Tel Aviv — About 100,000 Israelis took to the streets on Saturday for theagainst the country's new far-right, ultra-religious government.
To secure his sixth term as Israel's prime minister, Benjamin Netanyahu has formed athat support the introduction of more severe anti-Palestinian legislation, including banning the Palestinian flag in public spaces and expanding Jewish settlements in the West Bank that are illegal under international law. Some coalition members also support amendments to Israeli laws that protect the rights of women, LGBTQ people and other minority groups.
Sarah, 15, and her friend Noam joined the protest in Tel Aviv alongside thousands of others last weekend. She told CBS News they would consider moving to a different country if some of the changes suggested by the hardline coalition members were enacted.
"We care about our future and our generation … our rights, like women's rights and Palestinian people rights, homosexuality, everything," Sarah told CBS News. "We are dancers and we think about how we could express ourselves here. I don't know (what it) could be like in several years. Like, if women can sing or stuff like that. You don't know where it can go. So I always think about, like, maybe I'll leave, and leave my family and my memories here. It's very scary."
Netanyahu's government has also proposed reforms to the country's supreme court that could undermine the independence of the nation's judiciary, allowing politicians to potentially overrule court decisions. That, critics say, is a direct threat to Israel's democratic system of checks and balances and could benefit Netanyahu himself as he faces an.
Moshe Chertnov, who joined the protests, moved to Israel from Los Angeles in the 1970s to build a new life on a socialist kibbutz. He said he was devastated about the hardline direction the country was going.
"I'm concerned with letting them get away with things that should normally take a two-thirds majority in any other country and not a slim majority, as they have. No one's denying the fact that they won, and democratically... We're not election deniers. But we have to put a stop to this in every single way," Chertnov told CBS News. "This is so far from anything I would ever, ever imagine that happen. It's hard to see this."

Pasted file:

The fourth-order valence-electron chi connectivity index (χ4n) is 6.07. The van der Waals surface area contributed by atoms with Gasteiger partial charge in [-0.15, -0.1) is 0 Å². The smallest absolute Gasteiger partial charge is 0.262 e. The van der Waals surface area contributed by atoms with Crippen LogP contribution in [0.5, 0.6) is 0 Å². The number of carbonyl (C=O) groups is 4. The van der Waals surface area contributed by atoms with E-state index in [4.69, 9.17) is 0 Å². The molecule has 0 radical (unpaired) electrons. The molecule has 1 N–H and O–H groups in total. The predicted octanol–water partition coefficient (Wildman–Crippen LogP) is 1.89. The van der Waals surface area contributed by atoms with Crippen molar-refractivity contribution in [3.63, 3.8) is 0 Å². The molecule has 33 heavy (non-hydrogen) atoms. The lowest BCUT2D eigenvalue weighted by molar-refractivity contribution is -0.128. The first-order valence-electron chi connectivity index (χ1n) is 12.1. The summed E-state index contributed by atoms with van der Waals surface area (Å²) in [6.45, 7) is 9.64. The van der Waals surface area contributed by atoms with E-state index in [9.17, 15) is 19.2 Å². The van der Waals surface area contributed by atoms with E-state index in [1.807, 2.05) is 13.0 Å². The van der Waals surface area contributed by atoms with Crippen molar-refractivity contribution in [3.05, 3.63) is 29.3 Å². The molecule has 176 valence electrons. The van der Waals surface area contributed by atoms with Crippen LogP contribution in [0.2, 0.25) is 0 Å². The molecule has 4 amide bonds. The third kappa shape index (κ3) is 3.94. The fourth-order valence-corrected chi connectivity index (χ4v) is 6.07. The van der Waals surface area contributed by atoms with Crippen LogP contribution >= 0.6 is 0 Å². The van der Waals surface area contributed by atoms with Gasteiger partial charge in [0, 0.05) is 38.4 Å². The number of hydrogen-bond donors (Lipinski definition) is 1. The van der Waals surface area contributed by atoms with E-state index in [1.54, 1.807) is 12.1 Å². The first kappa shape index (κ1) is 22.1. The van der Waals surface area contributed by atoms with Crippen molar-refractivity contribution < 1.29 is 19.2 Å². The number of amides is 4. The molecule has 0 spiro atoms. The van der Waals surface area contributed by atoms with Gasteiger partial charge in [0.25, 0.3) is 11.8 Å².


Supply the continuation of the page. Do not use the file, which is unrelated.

Boaz Bismuth, a member of Israel's parliament, the Knesset, from Netanyahu's right-wing Likud party, insisted that the prime minister would fight any members of his coalition who seek to restrict rights for Israeli citizens.
"Don't forget, we are the main party. We are the leading party and we are liberals, and we will not agree to anything, anything that will allow this inequality in our country," he told CBS News.
But Bismuth said he was firmly against a two-state solution — the long-standing premise for peace talks that envisions Israel and a future state of Palestine as independent, neighboring countries. That in itself, according to many critics, belies Bismuth's vow to prevent "inequality" in the country, where Palestinians and other minorities already face discrimination.
Israel's new government has already moved to further penalize Palestinians in a number of ways, saying it will cut millions of dollars in funding for the Palestinian Authority and vowing to act against groups carrying out "hostile activity" in the occupied West Bank, including those that take "political and legal action against Israel under the guise of humanitarian work," the Associated Press reported. Advocates fear that anyone involved in human rights work for Palestinians in the occupied territories could be targeted.
Power over the police has already been consolidated under Israel's new national security minister, Itamar Ben-Gvir, a radical ultranationalist convicted years ago of inciting racism and supporting a terrorist organization. He was previously heard chanting "death to Arabs," and has been on camera encouraging violence against Palestinians.
"I think there is enough reasons after the appointment of that Israeli politician to feel constant fear," Mounir Marjieh, international advocacy coordinator at the Community Action Center, which aims to empower Palestinians in East Jerusalem, told CBS News. "He will set the policy for the police, for opening interrogations, for prosecution, and he will change, he said, open-fire regulations against civilians. I think that this will severely affect human rights."
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